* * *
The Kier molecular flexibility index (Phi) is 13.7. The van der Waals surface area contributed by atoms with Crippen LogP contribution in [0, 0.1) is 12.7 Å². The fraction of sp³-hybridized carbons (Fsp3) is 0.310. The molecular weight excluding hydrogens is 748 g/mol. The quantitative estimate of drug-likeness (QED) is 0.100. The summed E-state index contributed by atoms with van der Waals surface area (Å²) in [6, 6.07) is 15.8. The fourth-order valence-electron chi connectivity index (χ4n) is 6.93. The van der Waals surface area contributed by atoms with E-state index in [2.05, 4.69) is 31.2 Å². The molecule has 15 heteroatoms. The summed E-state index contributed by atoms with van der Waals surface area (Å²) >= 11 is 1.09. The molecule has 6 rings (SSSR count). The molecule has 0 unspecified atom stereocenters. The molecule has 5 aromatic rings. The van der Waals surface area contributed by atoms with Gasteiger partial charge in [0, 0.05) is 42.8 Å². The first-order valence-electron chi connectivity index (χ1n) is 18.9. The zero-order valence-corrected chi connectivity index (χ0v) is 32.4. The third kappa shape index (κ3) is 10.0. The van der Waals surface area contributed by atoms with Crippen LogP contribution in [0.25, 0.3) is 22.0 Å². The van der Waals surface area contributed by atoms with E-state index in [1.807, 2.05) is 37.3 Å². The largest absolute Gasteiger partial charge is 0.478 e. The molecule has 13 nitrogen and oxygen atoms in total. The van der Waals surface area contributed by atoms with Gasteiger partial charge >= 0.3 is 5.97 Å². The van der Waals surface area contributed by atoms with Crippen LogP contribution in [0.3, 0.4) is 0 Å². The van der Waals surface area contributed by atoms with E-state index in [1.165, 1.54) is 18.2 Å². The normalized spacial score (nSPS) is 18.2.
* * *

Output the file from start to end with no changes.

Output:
The Kier molecular flexibility index (Phi) is 13.7. The van der Waals surface area contributed by atoms with Crippen LogP contribution in [0, 0.1) is 12.7 Å². The fraction of sp³-hybridized carbons (Fsp3) is 0.310. The molecular weight excluding hydrogens is 748 g/mol. The quantitative estimate of drug-likeness (QED) is 0.100. The summed E-state index contributed by atoms with van der Waals surface area (Å²) in [6, 6.07) is 15.8. The fourth-order valence-electron chi connectivity index (χ4n) is 6.93. The van der Waals surface area contributed by atoms with E-state index in [2.05, 4.69) is 31.2 Å². The molecule has 15 heteroatoms. The summed E-state index contributed by atoms with van der Waals surface area (Å²) >= 11 is 1.09. The molecule has 6 rings (SSSR count). The molecule has 0 unspecified atom stereocenters. The molecule has 5 aromatic rings. The van der Waals surface area contributed by atoms with Gasteiger partial charge in [0, 0.05) is 42.8 Å². The first-order valence-electron chi connectivity index (χ1n) is 18.9. The zero-order valence-corrected chi connectivity index (χ0v) is 32.4. The third kappa shape index (κ3) is 10.0. The van der Waals surface area contributed by atoms with Crippen LogP contribution in [0.25, 0.3) is 22.0 Å². The van der Waals surface area contributed by atoms with E-state index in [1.807, 2.05) is 37.3 Å². The largest absolute Gasteiger partial charge is 0.478 e. The molecule has 13 nitrogen and oxygen atoms in total. The van der Waals surface area contributed by atoms with Gasteiger partial charge >= 0.3 is 5.97 Å². The van der Waals surface area contributed by atoms with Crippen LogP contribution in [0.3, 0.4) is 0 Å². The van der Waals surface area contributed by atoms with E-state index in [1.165, 1.54) is 18.2 Å². The normalized spacial score (nSPS) is 18.2.